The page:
MARAWI, Philippines (AP) — The Islamic State group helped fund the monthlong siege of a southern Philippine city through a Malaysian militant who was reportedly killed by troops, the Philippine military chief said Friday.
Gen. Eduardo Ano told The Associated Press that Malaysian Mahmud bin Ahmad reportedly channeled more than $600,000 from the IS group to acquire firearms, food and other supplies for the attack in Marawi. Money believed to be from illegal drugs also funded the uprising, he said.
Mahmud was wounded in the fighting last month and reportedly died on June 7, he said. A local militant leader, Omarkhayam Maute, also is believed to have been killed in the early days of intense fighting and troops were looking for their remains to validate the intelligence the military had received.
Troops are seeking the help of villagers to pinpoint the spot where Mahmud was reportedly buried, Ano said.
In Kuala Lumpur, Malaysian police chief Khalid Abu Bakar acknowledged that Mahmud was in Marawi fighting with insurgents but said he believed the militant is still alive. Malaysian authorities are trying to determine the number of Malaysians who joined the siege but said at least four may have been killed in clashes.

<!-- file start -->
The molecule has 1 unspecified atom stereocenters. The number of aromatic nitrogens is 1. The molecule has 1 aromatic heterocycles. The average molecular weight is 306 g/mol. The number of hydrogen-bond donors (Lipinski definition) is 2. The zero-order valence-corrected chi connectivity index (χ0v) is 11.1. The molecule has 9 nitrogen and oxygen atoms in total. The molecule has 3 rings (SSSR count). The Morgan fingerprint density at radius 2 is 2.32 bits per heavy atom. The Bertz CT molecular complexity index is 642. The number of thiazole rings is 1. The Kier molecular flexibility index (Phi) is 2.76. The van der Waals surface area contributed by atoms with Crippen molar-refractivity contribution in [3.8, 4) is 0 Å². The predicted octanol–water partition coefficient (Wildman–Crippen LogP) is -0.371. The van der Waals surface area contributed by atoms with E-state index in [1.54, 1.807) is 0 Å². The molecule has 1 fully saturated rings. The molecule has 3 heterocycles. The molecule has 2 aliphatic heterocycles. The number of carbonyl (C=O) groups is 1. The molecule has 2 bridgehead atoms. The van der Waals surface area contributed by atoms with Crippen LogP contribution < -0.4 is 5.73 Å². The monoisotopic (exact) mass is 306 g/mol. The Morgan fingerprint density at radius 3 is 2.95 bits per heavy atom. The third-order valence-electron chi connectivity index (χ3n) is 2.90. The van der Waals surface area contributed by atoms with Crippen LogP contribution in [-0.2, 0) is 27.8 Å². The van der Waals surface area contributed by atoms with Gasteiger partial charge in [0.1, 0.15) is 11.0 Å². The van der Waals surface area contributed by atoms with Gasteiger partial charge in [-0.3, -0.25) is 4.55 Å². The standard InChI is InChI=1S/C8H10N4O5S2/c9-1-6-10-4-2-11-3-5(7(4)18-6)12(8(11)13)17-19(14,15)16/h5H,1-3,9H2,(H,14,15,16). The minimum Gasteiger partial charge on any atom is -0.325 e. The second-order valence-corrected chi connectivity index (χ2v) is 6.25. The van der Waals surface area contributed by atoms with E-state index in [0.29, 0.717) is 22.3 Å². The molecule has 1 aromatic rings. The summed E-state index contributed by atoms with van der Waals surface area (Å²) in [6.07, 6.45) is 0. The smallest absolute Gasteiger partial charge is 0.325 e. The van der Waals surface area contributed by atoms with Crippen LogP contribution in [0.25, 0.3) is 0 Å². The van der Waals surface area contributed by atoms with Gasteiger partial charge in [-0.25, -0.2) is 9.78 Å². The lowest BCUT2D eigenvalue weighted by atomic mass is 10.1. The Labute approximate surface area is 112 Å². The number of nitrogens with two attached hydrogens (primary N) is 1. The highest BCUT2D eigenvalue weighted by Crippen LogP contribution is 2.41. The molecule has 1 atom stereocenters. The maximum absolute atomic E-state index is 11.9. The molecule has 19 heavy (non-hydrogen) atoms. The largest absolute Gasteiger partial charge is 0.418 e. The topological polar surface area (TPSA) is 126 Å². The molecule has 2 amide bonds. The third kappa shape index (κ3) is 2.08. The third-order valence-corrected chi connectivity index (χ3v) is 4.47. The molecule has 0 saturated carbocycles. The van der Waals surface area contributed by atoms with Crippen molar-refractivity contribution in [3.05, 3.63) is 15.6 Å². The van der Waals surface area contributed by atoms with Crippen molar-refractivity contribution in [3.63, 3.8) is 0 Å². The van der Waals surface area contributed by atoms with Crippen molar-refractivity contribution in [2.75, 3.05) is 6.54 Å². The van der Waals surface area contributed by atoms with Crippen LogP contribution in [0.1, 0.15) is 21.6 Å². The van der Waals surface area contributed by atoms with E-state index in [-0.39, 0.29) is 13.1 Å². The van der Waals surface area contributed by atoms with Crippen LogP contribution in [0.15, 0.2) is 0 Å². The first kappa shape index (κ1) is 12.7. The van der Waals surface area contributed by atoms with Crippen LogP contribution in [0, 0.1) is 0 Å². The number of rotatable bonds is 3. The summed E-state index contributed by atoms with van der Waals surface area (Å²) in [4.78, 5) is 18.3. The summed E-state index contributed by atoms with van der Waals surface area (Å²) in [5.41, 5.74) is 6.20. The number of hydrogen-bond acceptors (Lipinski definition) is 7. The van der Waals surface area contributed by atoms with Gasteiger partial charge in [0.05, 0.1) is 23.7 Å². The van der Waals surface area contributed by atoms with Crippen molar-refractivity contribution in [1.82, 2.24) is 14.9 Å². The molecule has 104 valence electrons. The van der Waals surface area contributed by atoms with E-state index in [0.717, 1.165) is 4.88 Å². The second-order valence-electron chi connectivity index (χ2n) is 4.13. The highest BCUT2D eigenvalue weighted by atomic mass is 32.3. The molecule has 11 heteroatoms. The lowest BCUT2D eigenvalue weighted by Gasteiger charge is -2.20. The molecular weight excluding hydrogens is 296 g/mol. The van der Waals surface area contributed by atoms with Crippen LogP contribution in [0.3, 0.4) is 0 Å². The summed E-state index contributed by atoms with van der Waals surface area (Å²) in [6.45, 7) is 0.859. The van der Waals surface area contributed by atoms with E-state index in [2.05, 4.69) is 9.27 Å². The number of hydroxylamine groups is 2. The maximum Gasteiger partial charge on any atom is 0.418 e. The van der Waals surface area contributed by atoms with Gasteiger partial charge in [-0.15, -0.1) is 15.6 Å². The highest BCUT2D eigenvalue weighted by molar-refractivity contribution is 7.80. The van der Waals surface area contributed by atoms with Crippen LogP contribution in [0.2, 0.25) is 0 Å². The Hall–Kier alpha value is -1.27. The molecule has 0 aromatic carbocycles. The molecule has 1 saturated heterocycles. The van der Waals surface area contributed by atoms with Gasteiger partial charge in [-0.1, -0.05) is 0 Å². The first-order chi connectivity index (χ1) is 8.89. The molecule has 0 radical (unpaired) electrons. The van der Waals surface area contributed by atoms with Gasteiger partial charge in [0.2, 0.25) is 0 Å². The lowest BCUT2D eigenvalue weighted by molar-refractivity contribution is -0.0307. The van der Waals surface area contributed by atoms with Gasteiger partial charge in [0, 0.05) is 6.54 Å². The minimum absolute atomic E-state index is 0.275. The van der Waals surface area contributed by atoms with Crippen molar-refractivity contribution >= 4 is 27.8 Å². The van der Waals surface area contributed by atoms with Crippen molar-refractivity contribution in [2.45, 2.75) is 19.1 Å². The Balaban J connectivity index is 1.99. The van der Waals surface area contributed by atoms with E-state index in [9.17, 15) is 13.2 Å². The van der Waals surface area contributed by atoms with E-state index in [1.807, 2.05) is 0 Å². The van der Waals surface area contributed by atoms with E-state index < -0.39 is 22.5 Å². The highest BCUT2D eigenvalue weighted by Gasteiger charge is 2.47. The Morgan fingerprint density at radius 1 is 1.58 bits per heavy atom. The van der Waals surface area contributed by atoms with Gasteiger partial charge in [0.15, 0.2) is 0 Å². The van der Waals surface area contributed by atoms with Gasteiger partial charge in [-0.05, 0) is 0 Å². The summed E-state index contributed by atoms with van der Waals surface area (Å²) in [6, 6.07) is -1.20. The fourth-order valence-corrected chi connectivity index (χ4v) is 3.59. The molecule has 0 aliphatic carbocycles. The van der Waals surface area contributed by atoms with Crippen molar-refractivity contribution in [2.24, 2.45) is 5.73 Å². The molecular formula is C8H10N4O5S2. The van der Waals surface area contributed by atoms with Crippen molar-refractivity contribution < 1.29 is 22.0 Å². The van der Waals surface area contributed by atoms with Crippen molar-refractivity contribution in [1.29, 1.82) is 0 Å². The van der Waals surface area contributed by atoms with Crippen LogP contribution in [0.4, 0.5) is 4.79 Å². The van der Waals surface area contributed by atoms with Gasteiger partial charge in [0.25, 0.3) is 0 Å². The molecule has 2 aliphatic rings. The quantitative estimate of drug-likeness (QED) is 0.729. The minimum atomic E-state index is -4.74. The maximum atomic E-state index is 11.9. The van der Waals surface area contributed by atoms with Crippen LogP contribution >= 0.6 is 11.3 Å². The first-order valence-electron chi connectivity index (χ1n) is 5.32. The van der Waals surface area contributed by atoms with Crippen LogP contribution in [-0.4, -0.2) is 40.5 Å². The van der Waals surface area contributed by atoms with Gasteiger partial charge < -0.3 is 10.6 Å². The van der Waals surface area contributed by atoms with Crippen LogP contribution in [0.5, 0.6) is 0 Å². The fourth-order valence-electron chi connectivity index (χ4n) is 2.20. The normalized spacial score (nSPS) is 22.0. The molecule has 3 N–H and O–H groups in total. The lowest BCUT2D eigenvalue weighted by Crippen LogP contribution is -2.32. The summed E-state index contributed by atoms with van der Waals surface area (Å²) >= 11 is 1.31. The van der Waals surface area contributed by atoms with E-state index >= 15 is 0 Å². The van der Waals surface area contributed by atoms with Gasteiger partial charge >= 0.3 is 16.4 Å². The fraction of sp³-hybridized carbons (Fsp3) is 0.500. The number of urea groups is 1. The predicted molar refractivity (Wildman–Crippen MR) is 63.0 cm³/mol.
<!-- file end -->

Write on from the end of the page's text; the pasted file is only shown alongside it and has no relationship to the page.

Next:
Two other rebel leaders, top Filipino militant suspect Isnilon Hapilon and Maute’s brother, Abdullah, were still fighting in Marawi, Ano said.
A former Malaysian university professor who became radicalized and received training in Afghanistan, Mahmud appeared in a video showing militant leaders planning the Marawi siege in a hideout, a sign of his key role in the uprising. The AP obtained a copy of the video, which was seized by troops May 23.
A month ago, about 500 local militants, along with some foreign fighters, stormed into Marawi, a bastion of the Islamic faith in the south of the predominantly Roman Catholic nation. Troops since then have killed about 280 gunmen, recovered nearly 300 assault firearms and regained control of 85 buildings. Many of the…